Whewww I’m starting with the big one. Let me tell you why the gender binary is sort of a problem.
In our country, most people are sorted as either “boy” or “girl” right at the moment they pop out and start screaming. This creates a lot of problems, mostly related to the fact that gender (our ideas of appearance and behavior that indicate either masculine or feminine) is a socially construction, but it tied in our minds to sex, a biological construction.
The problem is that gender is not the same as sex. It’s very, very different. Sex is determined by biology: someone’s anatomy, physiology, hormones, and chromosomes.
Gender is determined by culturally specific social constructions as well as someone’s personal identity.
The other problem is that gender is not a binary. We often think of only man OR woman, only masculine OR feminine. The reality is that gender is a spectrum or a cloud of different identities and ways of existing. Some people identify as only one gender, and it’s the gender that was assigned to them when they were born, usually based on their genitals. However, some people identify differently than what they were assigned. Some identify as between genders, or they don’t identify with a gender at all. One way of thinking about it is like this:
where I found this neato graphic: curtisgrahamcracker.tumblr.com/
Here’s a good list of a bunch of terms relating to non-binary identities: http://genderqueerid.com/gq-terms
There are many terms to describe a vast number of identities, and people typically use whichever one feels best for them.
These people exist. There is much more variation within people than just man and woman. It’s also important to note some other stuff:
-people’s genders can (and do) change over long or short periods of time. people can flow between genders freely, even from day to day.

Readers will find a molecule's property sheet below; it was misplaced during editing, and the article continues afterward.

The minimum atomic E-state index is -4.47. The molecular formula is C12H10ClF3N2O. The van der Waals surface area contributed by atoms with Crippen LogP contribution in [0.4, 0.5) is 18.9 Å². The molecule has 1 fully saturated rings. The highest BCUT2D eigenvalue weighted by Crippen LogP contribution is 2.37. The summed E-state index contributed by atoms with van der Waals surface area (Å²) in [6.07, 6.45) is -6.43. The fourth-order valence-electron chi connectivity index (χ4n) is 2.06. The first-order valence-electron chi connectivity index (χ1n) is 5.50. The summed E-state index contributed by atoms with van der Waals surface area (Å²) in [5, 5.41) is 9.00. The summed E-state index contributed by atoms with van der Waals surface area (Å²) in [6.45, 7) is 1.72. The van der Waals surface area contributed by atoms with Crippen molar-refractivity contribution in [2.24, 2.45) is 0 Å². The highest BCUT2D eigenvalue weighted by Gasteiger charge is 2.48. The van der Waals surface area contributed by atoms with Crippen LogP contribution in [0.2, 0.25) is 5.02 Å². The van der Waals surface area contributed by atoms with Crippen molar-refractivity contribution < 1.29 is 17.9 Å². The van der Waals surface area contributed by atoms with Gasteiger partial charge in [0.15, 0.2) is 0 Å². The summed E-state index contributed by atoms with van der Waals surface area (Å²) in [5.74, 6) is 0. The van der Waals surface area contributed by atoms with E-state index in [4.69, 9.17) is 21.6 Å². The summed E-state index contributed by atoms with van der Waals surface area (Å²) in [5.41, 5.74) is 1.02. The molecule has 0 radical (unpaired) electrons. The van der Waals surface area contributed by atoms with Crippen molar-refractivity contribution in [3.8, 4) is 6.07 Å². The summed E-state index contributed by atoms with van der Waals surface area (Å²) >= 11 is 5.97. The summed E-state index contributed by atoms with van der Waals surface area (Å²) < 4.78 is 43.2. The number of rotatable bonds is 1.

-gender is performative: this means it consists of actions we do, ways we present ourselves, and ways we think about ourselves.
-gender is NOT the same as sexuality. the way you perform your gender doesn’t have any bearing on who you are attracted to or who you form relationships with.
-while many people might use the same label to identify themselves, everyone’s experiences are unique, and are affected by their other identities such as their race, ethnicity, socioeconomic status, nationality, sexual orientation, able-bodiedness, etc.
-even within biological sex, male and female are not the only possibilities. intersex people or people with intersex variations have anatomy, chromosomes, hormones, or other traits that fall in the grey area between what we think of as the sexes. learn more here: http://www.isna.org/
-our ideas of gender are specific to our cultural history. I’m speaking about the ideas of the mainstream culture in the U.S., which has its roots in Europe. all cultures have their own concepts of gender, and many of them look much different from those in the mainstream U.S. Just because they seem unfamiliar doesn’t mean they’re in an way less valid. for example, many groups of people indigenous to North America share the idea of two-spirit identity: http://gender.wikia.com/wiki/Two-Spirit (it’s important to note that there are hundreds of distinct indigenous groups in N.A., each with their own cultures, and they’re in no way homogenous).
that’s my little explanation. tomorrow I’ll write about people outside the gender binary and what sort of consequences it has.
all I can write about is what I’ve learned through my education and personal experience. there are many, many activists who have more experience and knowledge than me. I want to promote their work and urge you to seek out many voices!
Here’s some resources & info about nonbinary and gender nonconforming experiences, as well as some info about how gender is constructed: